• Demand of funds is generated by them through the banking system, 
  • One of the money market instruments, viz. Commercial Papers (CPs) are issued by the corporate, 
  • They accept public deposits and also undertake activities like inter corporate deposits (ICDs) and investments.

6) Mutual Funds : 
Mutual Funds, as part of their investment activities, prefer to invest in various money market instruments, especially if their investment horizon is for a short period. They are also permitted, in addition to the SCBs, to participate in the call money market. Money Market Mutual Funds (MMMFs) have been created with the specific purpose of mobilizing short-term funds to be invested in various money market instruments. They have played a significant role in the evolution of the Indian money market.

7) Discount and Finance House of India (DFHI) :
The Discount and Finance House of India Limited (DFHI) was promoted in the year 1988 by the Reserve Bank of India in collaboration with public sector banks and all India financial institutions (AIFII) with a view to popularizing short-term money market instruments, and thereby deepening and widening the Indian money market. The present activities of DFHI includes :
  • Participation in the inter-bank call/notice money market and term deposit market, as a lender as well as a borrower, 
  • Re-discounting of instruments like 182 days treasury bills, commercial bills, Certificates of Deposits (CDs) and Commercial Papers (CPs).

Recent Developments in Indian Money Market 


On the recommendations of S. Chakravarty Committee and Narasimhan Committee, the RBI has initiated a number of reforms :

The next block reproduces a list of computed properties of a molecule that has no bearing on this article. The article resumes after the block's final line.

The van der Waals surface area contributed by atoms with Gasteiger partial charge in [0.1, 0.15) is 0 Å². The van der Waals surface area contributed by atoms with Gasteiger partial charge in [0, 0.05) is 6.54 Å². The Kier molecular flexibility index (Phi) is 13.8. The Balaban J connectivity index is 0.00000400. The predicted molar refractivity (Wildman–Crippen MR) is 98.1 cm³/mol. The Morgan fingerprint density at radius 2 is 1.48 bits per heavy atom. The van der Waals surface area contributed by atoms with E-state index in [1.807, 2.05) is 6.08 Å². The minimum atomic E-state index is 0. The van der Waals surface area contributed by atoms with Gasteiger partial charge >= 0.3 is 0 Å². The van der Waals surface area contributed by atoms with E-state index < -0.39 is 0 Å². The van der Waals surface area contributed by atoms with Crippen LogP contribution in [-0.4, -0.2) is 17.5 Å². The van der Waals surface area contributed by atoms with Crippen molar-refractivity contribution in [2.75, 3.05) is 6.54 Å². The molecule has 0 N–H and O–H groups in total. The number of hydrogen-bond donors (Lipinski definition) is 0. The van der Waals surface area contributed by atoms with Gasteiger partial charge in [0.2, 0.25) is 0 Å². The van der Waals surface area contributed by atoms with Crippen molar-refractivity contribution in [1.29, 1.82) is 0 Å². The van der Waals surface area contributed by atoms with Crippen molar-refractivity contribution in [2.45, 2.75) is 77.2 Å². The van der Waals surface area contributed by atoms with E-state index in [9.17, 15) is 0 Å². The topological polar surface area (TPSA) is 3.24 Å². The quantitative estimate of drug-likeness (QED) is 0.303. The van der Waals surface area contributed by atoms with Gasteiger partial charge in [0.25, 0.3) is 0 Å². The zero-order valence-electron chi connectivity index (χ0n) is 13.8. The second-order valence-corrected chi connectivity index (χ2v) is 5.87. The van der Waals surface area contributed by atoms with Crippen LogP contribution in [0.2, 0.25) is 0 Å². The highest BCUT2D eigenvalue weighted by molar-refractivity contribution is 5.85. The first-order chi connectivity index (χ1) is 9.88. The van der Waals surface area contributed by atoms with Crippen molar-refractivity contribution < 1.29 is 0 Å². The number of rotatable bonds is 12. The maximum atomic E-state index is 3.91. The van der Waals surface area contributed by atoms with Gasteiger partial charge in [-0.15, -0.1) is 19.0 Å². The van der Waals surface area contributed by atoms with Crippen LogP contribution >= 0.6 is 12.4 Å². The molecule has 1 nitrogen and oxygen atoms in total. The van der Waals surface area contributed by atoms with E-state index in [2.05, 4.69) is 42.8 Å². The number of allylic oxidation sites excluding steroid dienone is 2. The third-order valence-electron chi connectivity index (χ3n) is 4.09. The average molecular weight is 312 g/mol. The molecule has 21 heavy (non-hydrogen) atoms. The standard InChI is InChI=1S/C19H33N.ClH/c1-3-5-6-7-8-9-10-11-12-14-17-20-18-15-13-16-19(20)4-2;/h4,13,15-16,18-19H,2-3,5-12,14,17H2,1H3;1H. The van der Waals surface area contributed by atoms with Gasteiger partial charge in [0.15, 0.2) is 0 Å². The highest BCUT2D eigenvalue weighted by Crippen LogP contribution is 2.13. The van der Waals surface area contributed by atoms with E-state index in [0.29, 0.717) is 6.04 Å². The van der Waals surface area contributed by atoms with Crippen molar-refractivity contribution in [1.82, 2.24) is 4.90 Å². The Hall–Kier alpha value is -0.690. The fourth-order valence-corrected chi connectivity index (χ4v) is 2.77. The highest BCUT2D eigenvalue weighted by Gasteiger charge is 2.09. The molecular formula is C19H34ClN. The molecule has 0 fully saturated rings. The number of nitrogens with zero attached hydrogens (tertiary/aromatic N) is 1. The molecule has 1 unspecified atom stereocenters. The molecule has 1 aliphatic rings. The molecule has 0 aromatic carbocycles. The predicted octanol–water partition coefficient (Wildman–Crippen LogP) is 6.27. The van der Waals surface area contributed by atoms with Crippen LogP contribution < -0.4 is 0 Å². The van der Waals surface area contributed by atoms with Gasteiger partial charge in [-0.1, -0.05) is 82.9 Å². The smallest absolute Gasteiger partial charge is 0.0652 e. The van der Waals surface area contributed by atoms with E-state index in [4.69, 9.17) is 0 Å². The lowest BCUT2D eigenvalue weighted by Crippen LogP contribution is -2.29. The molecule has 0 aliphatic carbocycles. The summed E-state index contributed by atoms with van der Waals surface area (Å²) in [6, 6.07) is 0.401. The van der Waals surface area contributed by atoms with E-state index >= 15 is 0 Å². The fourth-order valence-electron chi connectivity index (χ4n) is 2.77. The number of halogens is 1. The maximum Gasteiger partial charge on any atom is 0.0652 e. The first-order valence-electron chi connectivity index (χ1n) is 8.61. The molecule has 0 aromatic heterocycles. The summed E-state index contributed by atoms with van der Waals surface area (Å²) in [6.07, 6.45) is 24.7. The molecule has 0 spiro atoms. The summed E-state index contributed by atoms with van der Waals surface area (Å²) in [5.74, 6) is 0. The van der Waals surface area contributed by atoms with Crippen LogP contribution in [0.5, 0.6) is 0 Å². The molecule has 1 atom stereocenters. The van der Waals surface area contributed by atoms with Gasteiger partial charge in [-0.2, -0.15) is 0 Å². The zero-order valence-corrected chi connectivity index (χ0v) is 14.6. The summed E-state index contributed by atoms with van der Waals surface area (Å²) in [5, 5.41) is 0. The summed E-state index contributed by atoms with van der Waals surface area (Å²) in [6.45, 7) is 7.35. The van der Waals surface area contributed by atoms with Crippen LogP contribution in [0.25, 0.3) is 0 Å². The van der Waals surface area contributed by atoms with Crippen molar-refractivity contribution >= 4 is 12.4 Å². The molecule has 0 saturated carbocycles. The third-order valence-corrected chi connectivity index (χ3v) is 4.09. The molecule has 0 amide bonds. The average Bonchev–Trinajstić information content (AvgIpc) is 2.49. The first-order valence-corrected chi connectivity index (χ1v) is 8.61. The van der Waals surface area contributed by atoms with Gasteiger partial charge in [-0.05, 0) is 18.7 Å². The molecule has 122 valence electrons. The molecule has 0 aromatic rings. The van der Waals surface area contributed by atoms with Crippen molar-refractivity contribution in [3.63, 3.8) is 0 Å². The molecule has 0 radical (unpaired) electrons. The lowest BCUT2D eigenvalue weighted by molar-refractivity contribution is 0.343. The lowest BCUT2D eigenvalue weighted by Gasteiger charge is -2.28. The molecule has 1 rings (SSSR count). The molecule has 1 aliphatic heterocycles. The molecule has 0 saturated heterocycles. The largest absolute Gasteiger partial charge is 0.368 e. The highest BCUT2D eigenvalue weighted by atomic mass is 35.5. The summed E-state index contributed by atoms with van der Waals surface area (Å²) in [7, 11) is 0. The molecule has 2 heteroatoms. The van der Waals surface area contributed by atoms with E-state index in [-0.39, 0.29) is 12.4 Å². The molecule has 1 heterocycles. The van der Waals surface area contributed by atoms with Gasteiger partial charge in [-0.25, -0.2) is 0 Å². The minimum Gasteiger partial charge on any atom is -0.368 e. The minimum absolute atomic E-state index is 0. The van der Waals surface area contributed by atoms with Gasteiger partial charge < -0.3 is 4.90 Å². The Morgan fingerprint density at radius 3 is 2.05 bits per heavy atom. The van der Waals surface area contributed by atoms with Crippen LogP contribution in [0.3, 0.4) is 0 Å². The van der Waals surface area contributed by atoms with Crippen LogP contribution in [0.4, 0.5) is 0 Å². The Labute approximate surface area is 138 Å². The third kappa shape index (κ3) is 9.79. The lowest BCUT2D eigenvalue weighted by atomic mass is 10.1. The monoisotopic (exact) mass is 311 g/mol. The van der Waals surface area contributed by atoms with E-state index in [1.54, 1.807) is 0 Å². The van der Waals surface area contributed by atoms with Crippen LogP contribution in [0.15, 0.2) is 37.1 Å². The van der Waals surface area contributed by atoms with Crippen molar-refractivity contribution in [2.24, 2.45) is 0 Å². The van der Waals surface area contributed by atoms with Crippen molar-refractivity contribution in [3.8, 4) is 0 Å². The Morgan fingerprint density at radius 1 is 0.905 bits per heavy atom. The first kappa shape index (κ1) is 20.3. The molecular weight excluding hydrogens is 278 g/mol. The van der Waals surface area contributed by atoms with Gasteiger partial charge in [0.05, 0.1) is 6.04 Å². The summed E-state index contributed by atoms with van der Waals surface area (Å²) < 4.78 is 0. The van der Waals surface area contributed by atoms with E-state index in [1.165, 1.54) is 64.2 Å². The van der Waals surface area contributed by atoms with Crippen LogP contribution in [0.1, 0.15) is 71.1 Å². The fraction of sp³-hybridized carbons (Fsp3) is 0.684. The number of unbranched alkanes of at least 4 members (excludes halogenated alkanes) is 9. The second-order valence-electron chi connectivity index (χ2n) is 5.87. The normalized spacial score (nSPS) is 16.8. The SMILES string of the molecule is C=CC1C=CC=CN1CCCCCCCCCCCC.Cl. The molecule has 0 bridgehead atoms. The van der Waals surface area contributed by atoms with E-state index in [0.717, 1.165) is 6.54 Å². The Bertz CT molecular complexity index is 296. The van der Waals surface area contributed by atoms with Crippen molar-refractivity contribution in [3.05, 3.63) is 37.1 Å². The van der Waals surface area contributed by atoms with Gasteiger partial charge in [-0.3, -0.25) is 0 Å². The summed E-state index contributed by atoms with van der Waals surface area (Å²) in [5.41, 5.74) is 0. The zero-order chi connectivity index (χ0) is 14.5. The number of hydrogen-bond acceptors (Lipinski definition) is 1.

1) Deregulation of Interest Rates : 
RBI has deregulated interest rates. Banks have been advised to ensure that the interest rates changed remained within reasonable limits. From May 1989, the ceiling on interest rates call money, inter-bank short-term deposits, bills re-discounting and inter-bank participating was removed and rates were permitted to be determined by market forces.

2) Reforms in Call and Term Money Market : 
To provide more liquidity RBI liberalized entry in to call money market. At present Banks and primary dealers operate as both lenders and borrowers. Lenders other than UTI and LIC are also allowed to participate in call money market. operations. RBI has taken several steps in recent years to remove constrains in term money market. In October 1998, RBI announced that there should be no participation of non-banking institutions in call/term money market operations and it should be purely an inter bank market.

3) Introducing New Money Market Instruments : 
In order to widen and diversify the Indian Money Market, RBI has introduced many new money market instruments like 182 days. Treasury bills, 364 days Treasury bills, CD3 and CPs. Through these instruments, the government, commercial banks, financial institutions and corporate can raise funds: through money market. They also provide investors additional instruments for investments.

4) Repo : 
Repos were introduced in 1992 to do away. With term fluctuations in liquidity of money market. In 1996 reverse repos were introduced RBI has been using Repo and Reverse repo operations to influence the volume. of liquidity and to stabilize term rate of interest or call rate. Repo rate was 6.75% in March 2011 and reverse repo rate, was 5.75%.

5) Refinance by RBI : 
The RBI uses refinance facilities to various sectors to meet liquidity shortages and control the credit conditions. At present two schemes of refinancing are in operations: Export credit refinance and general refinance. RBI has kept the refinance rate linked to bank rate.